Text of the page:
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Tuesday, March 02, 2021

Govt should repeal farm laws, like UPA took back FRP ordinance after protests: Jayant

In November 2009, the then government withdrew a law that took away the powers of states to fix cane prices within hours of a farmer protest at Jantar Mantar.

Written by Harish Damodaran | Shamli (uttar Pradesh) |
Updated: February 7, 2021 8:27:37 am
narendra modi, Jayant Chaudhary, Rashtriya Lok Dal, farm laws, farm bills, FRP ordinance, farmer protest, UPA government, indian express newsRLD’s Jayant Chaudhary (left) and other farm leaders during the mahapanchayat at Shamli on Friday. (Photo: Abhinav Saha)

Rashtriya Lok Dal (RLD) leader Jayant Chaudhary wants the Narendra Modi government to repeal its three farm reform laws, just like the previous UPA regime did in November 2009 – by withdrawing an ordinance that virtually took away the powers of states to fix sugarcane prices.

The UPA’s ordinance, promulgated on October 21 that year, provided for a fair and remunerative price (FRP) of sugarcane to be determined by the Centre. If any state government declared a price above the FRP, sugar mills weren’t obliged to pay it. The states could, at best, foot the price difference to growers from their own coffers.

“Sharad Pawar-ji was the (Agriculture) minister and the FRP ordinance also came when Parliament wasn’t in session,” the RLD vice-president told The Indian Express. “On the first day of the new session (on November 19), we brought 25,000-30,000 farmers (from western UP) to New Delhi. Even BJP leaders, including (LK) Advani-ji, were invited at our rally.

“Within 3-4 hours of the farmers sitting at Jantar Mantar, the government announced replacing the ordinance with a Bill that effectively undid the law.”

Drawing parallels between the farm laws and the FRP ordinance, which sought to impose a Centre-determined uniform sugarcane pricing model similar to the current bypassing of state government agricultural market regulations, Chaudhary claimed that the country had a real “mazboot sarkar (strong government)” then: “It was mazboot because it was responsive. This government is ignorant, not mazboot. They are blissfully unaware of what the undercurrent is and living in a cocoon.”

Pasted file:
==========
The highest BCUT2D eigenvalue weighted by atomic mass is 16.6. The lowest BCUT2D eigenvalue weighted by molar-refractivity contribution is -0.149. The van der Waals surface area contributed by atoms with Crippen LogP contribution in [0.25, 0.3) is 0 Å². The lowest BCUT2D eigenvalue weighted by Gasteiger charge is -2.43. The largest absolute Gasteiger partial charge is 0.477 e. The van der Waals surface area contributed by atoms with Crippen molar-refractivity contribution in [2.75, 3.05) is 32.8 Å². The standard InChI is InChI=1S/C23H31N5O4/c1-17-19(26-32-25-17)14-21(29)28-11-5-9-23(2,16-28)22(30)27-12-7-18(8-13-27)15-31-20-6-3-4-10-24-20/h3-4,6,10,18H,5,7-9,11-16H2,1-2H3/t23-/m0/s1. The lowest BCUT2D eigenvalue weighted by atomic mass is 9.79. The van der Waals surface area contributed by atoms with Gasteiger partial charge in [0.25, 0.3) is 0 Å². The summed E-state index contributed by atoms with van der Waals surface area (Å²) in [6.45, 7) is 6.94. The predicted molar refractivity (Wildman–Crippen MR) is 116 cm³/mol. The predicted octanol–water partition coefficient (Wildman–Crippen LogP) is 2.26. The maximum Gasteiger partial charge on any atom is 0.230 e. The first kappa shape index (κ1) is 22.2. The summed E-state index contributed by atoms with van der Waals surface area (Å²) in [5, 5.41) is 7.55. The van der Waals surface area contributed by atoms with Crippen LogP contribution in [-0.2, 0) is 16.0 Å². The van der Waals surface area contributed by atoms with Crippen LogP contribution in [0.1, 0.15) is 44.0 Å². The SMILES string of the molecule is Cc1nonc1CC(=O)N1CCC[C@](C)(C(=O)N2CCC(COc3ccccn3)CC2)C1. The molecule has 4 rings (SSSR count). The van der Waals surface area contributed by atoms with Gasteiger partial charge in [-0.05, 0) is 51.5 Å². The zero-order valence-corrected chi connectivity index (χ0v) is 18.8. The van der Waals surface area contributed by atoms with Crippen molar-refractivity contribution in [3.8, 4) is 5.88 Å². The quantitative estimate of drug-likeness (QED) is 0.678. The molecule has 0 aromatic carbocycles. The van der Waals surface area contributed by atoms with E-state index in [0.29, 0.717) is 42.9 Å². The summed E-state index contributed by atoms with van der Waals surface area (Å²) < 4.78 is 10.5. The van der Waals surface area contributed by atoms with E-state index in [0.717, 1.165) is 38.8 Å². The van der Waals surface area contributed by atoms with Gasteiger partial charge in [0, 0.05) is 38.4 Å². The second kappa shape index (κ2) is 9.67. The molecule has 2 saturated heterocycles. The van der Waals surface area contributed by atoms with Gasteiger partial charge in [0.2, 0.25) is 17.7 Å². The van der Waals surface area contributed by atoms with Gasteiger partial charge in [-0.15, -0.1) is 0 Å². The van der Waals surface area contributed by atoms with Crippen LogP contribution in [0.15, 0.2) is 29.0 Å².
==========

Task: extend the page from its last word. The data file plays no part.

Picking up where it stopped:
On Friday, the RLD organised a well-attended kisan mahapanchayat at Bhainswal village in Shamli, in western UP, despite the district administration denying permission for the meeting. The party, which won a solitary seat in the 2017 UP Assembly election and was wiped out in the 2019 Lok Sabha polls, is eyeing a comeback by riding on what it sees as farmer discontent against the Centre’s reform laws as well as mounting sugarcane payment arrears.

Chaudhary stressed that the mahapanchayat at Shamli – and an earlier one in Mathura and those scheduled at Amroha, Aligarh, Bulandshahr, Agra, Hathras and Rajasthan’s Bharatpur in the next few days – was of RLD and not the Rakesh Tikait-led Bharatiya Kisan Union’s.

“This is a genuine grassroots movement. But how do you sustain it, if the government doesn’t accept the demand to repeal the laws and farmers lose hope? As a party with some standing here, I need to communicate to them that even if the government isn’t listening today, they should be mindful of their own social and political power to vote it out. The political system can offer a way to manage their frustration, which is how it is in a democracy,” said Chaudhary, defending RLD’s attempts at giving the ongoing protests an openly political colour.

Chaudhary, 42, whose party has seen its traditional support base among the Jat peasant community and Muslims of western UP suffer erosion in recent times, said the Modi government was mistakenly thinking it can tire out the protesters: “I think they are not mindful of the temperament of this region or of the people sitting at Delhi’s borders.”

Chaudhary also said the government’s angry response to criticism of its handling of the farmers’ protests by global celebrities such as Rihanna and Greta Thunberg does not send positive signals to the global investor community. “These are people who are fascinated with our soft power and cultural history,” he said. “They don’t want to see an overbearing state similar to Russia and China that clamps down on all dissent and goes after anybody, whether you are a citizen or not. And here the issue concerns our own farmers.

Chaudhary asked: “Who’s bringing down India’s international image: farmers or the government itself?”

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